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Book Review: Emotional Inheritance


This book review was originally published at New York Journal of Books on 1/24/22. 

Emotional Inheritance explodes the myth that what we don’t know can’t hurt us, at least when it comes to family legacies. It explores the subtle and often hidden ways we are impacted by what happened in the lives of previous generations, especially by the traumas family members suffered and the secrets they held.

Psychoanalyst and multi-book author, Galit Atlas, PhD, describes “the many faces of inherited trauma, its impact, and how we move forward.” She intertwines the personal impact of her ancestry and experiences with case studies of her clients to help us understand that we are—for better or worse—far more than we think we are because of how the past lives on within us.

This book will be helpful to clinicians treating trauma survivors as well as to anyone trying to unravel their identity and resolve current psychological problems they may not realize have been “transmitted from one generation to another to the next and held in our minds and bodies as our own.” Such emotional inheritance, made up of “silenced experiences that belong not only to us but to our parents, grandparents, and great-grandparents,” cannot help but leave an indelible imprint on who and how we are today.

Atlas’s own history is riddled with the trauma of her Iranian father and Syrian mother being uprooted from their native countries and growing up as immigrants in dire poverty and prejudice in Israel in the 1950s. Both parents endured life-threatening illnesses as babies, the early loss of siblings, and families who believed that sorrow and pain were best not talked about to spare their children, and likely themselves, more suffering.

This book explains how we “inherit family traumas, even those that we have not been told about.” Neuroscience, says Atlas, teaches us that when it comes to trauma, out of sight is not out of mind—or body. This conclusion is based on findings that “genes are altered in the descendants of trauma survivors” and that “trauma can leave a chemical mark on a person’s genes that is passed down to the next generation.” In fact, excessive stress and the body’s neuropsychological reaction to it through stress hormones play a crucial role in how the brain develops. For example, the children of Holocaust survivors “have different stress-hormone profiles than their peers,” making them more susceptible to anxiety and post-traumatic stress disorders.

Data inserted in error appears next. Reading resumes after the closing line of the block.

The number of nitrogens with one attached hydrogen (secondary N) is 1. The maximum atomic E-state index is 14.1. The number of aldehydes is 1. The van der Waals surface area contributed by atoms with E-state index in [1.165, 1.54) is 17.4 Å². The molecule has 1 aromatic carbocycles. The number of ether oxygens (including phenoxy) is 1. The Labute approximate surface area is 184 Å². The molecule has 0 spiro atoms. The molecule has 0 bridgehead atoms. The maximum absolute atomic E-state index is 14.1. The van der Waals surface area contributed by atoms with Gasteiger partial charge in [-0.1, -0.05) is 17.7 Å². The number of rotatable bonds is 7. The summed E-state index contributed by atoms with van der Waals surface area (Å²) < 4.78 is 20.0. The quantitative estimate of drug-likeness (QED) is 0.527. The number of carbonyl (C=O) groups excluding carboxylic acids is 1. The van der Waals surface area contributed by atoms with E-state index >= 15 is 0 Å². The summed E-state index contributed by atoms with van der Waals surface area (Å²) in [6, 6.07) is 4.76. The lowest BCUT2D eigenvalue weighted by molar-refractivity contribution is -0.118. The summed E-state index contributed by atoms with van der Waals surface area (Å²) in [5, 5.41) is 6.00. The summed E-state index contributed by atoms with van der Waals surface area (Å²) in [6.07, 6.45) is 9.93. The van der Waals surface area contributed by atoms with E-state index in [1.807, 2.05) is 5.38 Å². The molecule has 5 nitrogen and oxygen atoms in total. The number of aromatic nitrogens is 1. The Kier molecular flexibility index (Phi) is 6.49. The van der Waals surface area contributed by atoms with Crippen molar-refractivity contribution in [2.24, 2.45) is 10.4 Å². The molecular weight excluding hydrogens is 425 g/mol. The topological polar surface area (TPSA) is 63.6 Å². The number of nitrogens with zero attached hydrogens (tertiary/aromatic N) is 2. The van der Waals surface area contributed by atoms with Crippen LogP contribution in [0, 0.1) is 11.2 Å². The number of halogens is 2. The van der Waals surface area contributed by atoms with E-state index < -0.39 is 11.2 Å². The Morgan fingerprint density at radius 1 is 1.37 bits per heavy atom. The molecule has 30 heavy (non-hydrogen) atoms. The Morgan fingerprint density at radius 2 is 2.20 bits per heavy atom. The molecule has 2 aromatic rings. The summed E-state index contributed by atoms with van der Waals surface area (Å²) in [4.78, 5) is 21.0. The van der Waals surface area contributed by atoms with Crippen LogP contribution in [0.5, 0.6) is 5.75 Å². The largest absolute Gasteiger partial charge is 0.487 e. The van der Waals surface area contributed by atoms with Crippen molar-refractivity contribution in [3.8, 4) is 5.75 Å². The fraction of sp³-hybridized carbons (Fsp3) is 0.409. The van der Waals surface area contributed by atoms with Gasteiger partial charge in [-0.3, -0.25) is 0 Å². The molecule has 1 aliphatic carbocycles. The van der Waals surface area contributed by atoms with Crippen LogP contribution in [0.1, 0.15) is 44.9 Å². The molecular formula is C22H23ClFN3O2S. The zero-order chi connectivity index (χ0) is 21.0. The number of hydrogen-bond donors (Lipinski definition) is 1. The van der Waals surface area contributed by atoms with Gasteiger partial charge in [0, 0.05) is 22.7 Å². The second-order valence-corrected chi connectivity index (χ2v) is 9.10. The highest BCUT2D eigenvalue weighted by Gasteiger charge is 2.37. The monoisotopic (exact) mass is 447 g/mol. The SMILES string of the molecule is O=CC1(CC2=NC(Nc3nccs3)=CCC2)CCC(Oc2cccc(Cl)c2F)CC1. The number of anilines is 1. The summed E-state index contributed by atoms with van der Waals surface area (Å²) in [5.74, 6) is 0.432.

The author uses her own and her patients’ stories to teach us about how insidious the legacy of trauma can be. Part One, Our Grandparents, focuses on inherited trauma in past generations, what Atlas calls “a grandparent’s trauma as it presents itself in the grandchild’s mind.”

There is Evie, caught up in an extramarital love affair, who spent her childhood mostly alone and feeling neglected and whose own mother had never gotten over her mother’s death. We learn about Lara who, as a child, worked with Atlas and returns to therapy with her nearly two decades later to piece together how Lara’s grandmother’s secret sexual abuse as a child led to dysfunction in the lives of her daughter and granddaughter.

We meet Leonardo who is grieving a breakup with his partner, Milo, while processing what had long been a family secret: the suicide of his possibly gay grandfather when his father was still a child. We come to know Rachel whose struggle over whether or not to have children is rooted in her grandparents escaping the Holocaust and immigrating to the United States only to feel like unwelcome aliens.

In Part 2, Our Parents, Atlas describes the effects of parental secrets on their children, truths that “although not consciously known to us, [nevertheless] shape our lives. There is Noah who is obsessed with death because of a heart-breaking family loss his parents strove to keep from him. There is Benjamin who finally uncovers that the reason for his claustrophobia is buried in the past, and Amy connecting the dots among her nightmares about dying, her father’s premature death, and discovering she is pregnant.

We see Jon struggle to sort out how his sister’s death when he was a child is entangled with his terror of his own daughter dying, and we rejoice when stoic Ben learns to cry, something his father could never do. And we witness how Dana’s brother’s death and her family’s inability to mourn it are eerily similar to a loss in Atlas’s family.

Part 3 is “about the secrets we keep from ourselves and about the search for truth” when denial and repression fail, as they inevitably do, to protect us from suffering. Atlas explains that “As children we experience our parents’ fears and inherit them, perceiving the world the way our parents did, defending ourselves in similar ways.” She reminds us that if we are going to heal, we have to be totally open and honest with ourselves, including discovering and cracking open our own secrets and all the secrets that came before, the only way to break the cycle of intergenerational trauma.

Atlas illustrates this process by describing her clients healing as they plod along the path of self-discovery. There is Naomi painfully grieving the loss of her long-time friend by struggling with her own fears, inadequacies, and contradictions. There is Guy who initially invades Atlas’s privacy and emotional space while slowly coming to terms with the brutality of his childhood and his mixed feelings about trying to escape it. And there is Alice who wants to stop the cycle of family trauma and dysfunction but agonizes that she will pass it on to her own child.

Atlas is an author and therapist who is as open and honest as she asks her clients and readers to be. She believes that our secrets twist and bind us in so many, often unknown, ways that only by speaking the unspeakable will we end our own and multi-generational suffering.